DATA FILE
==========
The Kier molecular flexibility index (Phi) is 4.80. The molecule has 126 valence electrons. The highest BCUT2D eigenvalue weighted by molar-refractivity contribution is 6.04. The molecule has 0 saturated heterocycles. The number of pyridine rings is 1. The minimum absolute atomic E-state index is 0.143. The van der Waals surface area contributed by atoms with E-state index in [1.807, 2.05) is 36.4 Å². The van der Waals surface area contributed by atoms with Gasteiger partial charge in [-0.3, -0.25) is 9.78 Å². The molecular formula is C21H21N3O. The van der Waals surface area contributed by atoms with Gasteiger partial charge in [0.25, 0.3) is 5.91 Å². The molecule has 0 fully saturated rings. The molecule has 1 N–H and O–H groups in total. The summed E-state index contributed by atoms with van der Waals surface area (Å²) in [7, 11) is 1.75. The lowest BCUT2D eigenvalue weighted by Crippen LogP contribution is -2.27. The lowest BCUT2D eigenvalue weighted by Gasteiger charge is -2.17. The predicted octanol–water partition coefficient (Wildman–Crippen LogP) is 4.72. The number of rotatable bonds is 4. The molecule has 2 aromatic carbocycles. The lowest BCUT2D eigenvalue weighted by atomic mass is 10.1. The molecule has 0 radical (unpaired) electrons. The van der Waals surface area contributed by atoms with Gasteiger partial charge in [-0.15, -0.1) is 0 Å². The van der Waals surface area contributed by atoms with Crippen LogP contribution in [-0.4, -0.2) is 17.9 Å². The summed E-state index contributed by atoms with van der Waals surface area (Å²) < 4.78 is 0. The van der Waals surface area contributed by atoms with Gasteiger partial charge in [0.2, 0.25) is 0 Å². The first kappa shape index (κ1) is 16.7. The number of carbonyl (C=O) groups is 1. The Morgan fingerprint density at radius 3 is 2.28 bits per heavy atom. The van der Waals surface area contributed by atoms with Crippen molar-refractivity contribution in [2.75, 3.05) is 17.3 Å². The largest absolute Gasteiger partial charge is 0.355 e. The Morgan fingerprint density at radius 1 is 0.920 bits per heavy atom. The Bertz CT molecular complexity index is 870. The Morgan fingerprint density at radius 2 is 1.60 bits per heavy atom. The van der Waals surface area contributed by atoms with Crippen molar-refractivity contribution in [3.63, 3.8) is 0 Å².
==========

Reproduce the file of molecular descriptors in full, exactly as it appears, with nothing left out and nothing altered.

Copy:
The Kier molecular flexibility index (Phi) is 4.80. The molecule has 126 valence electrons. The highest BCUT2D eigenvalue weighted by molar-refractivity contribution is 6.04. The molecule has 0 saturated heterocycles. The number of pyridine rings is 1. The minimum absolute atomic E-state index is 0.143. The van der Waals surface area contributed by atoms with E-state index in [1.807, 2.05) is 36.4 Å². The van der Waals surface area contributed by atoms with Gasteiger partial charge in [-0.3, -0.25) is 9.78 Å². The molecular formula is C21H21N3O. The van der Waals surface area contributed by atoms with Gasteiger partial charge in [0.25, 0.3) is 5.91 Å². The molecule has 0 fully saturated rings. The molecule has 1 N–H and O–H groups in total. The summed E-state index contributed by atoms with van der Waals surface area (Å²) in [7, 11) is 1.75. The lowest BCUT2D eigenvalue weighted by Crippen LogP contribution is -2.27. The lowest BCUT2D eigenvalue weighted by Gasteiger charge is -2.17. The predicted octanol–water partition coefficient (Wildman–Crippen LogP) is 4.72. The number of rotatable bonds is 4. The molecule has 2 aromatic carbocycles. The lowest BCUT2D eigenvalue weighted by atomic mass is 10.1. The molecule has 0 radical (unpaired) electrons. The van der Waals surface area contributed by atoms with Gasteiger partial charge in [-0.15, -0.1) is 0 Å². The van der Waals surface area contributed by atoms with Crippen LogP contribution in [-0.4, -0.2) is 17.9 Å². The summed E-state index contributed by atoms with van der Waals surface area (Å²) < 4.78 is 0. The van der Waals surface area contributed by atoms with Gasteiger partial charge in [0.2, 0.25) is 0 Å². The first kappa shape index (κ1) is 16.7. The number of carbonyl (C=O) groups is 1. The Morgan fingerprint density at radius 3 is 2.28 bits per heavy atom. The van der Waals surface area contributed by atoms with Crippen molar-refractivity contribution in [2.75, 3.05) is 17.3 Å². The largest absolute Gasteiger partial charge is 0.355 e. The Morgan fingerprint density at radius 1 is 0.920 bits per heavy atom. The Bertz CT molecular complexity index is 870. The Morgan fingerprint density at radius 2 is 1.60 bits per heavy atom. The van der Waals surface area contributed by atoms with Crippen molar-refractivity contribution in [3.63, 3.8) is 0 Å².